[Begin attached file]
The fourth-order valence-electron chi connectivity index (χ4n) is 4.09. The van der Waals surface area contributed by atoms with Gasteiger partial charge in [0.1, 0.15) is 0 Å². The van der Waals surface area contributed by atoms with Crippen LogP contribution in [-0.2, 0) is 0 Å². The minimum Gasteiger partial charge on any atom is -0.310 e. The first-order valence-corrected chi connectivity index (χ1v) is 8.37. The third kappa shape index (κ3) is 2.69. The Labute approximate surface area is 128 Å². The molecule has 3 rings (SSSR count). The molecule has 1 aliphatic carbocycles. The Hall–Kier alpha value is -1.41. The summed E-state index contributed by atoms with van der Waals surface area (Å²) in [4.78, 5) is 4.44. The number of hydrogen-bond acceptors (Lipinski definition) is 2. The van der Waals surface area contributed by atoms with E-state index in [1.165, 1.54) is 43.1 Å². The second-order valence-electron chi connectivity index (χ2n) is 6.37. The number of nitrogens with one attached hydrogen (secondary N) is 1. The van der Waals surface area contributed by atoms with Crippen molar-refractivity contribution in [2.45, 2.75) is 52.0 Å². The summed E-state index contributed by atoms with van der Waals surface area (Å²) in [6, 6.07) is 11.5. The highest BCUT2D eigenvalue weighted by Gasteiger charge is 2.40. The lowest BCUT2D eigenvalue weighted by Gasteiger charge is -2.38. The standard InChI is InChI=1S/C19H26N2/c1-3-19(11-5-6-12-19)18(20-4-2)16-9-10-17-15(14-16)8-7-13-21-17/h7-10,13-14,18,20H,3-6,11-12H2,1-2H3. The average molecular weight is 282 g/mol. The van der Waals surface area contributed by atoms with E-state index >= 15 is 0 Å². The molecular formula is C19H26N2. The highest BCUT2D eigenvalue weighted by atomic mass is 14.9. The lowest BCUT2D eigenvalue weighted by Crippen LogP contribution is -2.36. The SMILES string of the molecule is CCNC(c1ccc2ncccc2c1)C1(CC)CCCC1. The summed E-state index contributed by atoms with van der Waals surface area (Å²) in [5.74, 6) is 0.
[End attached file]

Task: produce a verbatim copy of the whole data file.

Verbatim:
The fourth-order valence-electron chi connectivity index (χ4n) is 4.09. The van der Waals surface area contributed by atoms with Gasteiger partial charge in [0.1, 0.15) is 0 Å². The van der Waals surface area contributed by atoms with Crippen LogP contribution in [-0.2, 0) is 0 Å². The minimum Gasteiger partial charge on any atom is -0.310 e. The first-order valence-corrected chi connectivity index (χ1v) is 8.37. The third kappa shape index (κ3) is 2.69. The Labute approximate surface area is 128 Å². The molecule has 3 rings (SSSR count). The molecule has 1 aliphatic carbocycles. The Hall–Kier alpha value is -1.41. The summed E-state index contributed by atoms with van der Waals surface area (Å²) in [4.78, 5) is 4.44. The number of hydrogen-bond acceptors (Lipinski definition) is 2. The van der Waals surface area contributed by atoms with E-state index in [1.165, 1.54) is 43.1 Å². The second-order valence-electron chi connectivity index (χ2n) is 6.37. The number of nitrogens with one attached hydrogen (secondary N) is 1. The van der Waals surface area contributed by atoms with Crippen molar-refractivity contribution in [2.45, 2.75) is 52.0 Å². The summed E-state index contributed by atoms with van der Waals surface area (Å²) in [6, 6.07) is 11.5. The highest BCUT2D eigenvalue weighted by Gasteiger charge is 2.40. The lowest BCUT2D eigenvalue weighted by Gasteiger charge is -2.38. The standard InChI is InChI=1S/C19H26N2/c1-3-19(11-5-6-12-19)18(20-4-2)16-9-10-17-15(14-16)8-7-13-21-17/h7-10,13-14,18,20H,3-6,11-12H2,1-2H3. The average molecular weight is 282 g/mol. The van der Waals surface area contributed by atoms with E-state index >= 15 is 0 Å². The molecular formula is C19H26N2. The highest BCUT2D eigenvalue weighted by atomic mass is 14.9. The lowest BCUT2D eigenvalue weighted by Crippen LogP contribution is -2.36. The SMILES string of the molecule is CCNC(c1ccc2ncccc2c1)C1(CC)CCCC1. The summed E-state index contributed by atoms with van der Waals surface area (Å²) in [5.74, 6) is 0.